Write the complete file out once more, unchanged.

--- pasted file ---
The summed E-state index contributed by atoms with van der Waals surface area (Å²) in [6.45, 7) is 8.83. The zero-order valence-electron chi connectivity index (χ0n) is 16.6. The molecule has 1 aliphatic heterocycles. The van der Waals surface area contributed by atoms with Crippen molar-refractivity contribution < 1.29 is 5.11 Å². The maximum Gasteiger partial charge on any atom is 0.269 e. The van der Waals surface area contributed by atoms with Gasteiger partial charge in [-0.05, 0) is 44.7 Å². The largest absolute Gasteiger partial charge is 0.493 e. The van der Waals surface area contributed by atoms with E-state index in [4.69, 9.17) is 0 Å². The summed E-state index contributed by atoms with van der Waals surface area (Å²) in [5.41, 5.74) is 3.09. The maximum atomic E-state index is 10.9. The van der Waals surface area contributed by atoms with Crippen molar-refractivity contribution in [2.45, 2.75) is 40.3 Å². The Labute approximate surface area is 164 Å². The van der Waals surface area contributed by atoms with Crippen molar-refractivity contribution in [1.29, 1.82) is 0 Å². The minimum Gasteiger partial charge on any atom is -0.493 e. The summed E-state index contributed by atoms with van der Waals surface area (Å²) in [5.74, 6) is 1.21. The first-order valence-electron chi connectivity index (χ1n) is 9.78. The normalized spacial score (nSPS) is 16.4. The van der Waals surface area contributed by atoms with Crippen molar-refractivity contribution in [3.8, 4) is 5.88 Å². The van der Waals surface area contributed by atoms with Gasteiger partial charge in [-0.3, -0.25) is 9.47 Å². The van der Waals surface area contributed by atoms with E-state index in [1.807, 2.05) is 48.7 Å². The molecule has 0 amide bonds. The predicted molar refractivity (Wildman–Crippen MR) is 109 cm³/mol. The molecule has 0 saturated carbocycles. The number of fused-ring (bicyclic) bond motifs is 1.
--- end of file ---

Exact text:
The summed E-state index contributed by atoms with van der Waals surface area (Å²) in [6.45, 7) is 8.83. The zero-order valence-electron chi connectivity index (χ0n) is 16.6. The molecule has 1 aliphatic heterocycles. The van der Waals surface area contributed by atoms with Crippen molar-refractivity contribution < 1.29 is 5.11 Å². The maximum Gasteiger partial charge on any atom is 0.269 e. The van der Waals surface area contributed by atoms with Gasteiger partial charge in [-0.05, 0) is 44.7 Å². The largest absolute Gasteiger partial charge is 0.493 e. The van der Waals surface area contributed by atoms with E-state index in [4.69, 9.17) is 0 Å². The summed E-state index contributed by atoms with van der Waals surface area (Å²) in [5.41, 5.74) is 3.09. The maximum atomic E-state index is 10.9. The van der Waals surface area contributed by atoms with Crippen molar-refractivity contribution in [2.45, 2.75) is 40.3 Å². The Labute approximate surface area is 164 Å². The van der Waals surface area contributed by atoms with Crippen molar-refractivity contribution in [1.29, 1.82) is 0 Å². The minimum Gasteiger partial charge on any atom is -0.493 e. The summed E-state index contributed by atoms with van der Waals surface area (Å²) in [5.74, 6) is 1.21. The first-order valence-electron chi connectivity index (χ1n) is 9.78. The normalized spacial score (nSPS) is 16.4. The van der Waals surface area contributed by atoms with Crippen molar-refractivity contribution in [3.8, 4) is 5.88 Å². The van der Waals surface area contributed by atoms with Gasteiger partial charge in [-0.3, -0.25) is 9.47 Å². The van der Waals surface area contributed by atoms with E-state index in [1.807, 2.05) is 48.7 Å². The molecule has 0 amide bonds. The predicted molar refractivity (Wildman–Crippen MR) is 109 cm³/mol. The molecule has 0 saturated carbocycles. The number of fused-ring (bicyclic) bond motifs is 1.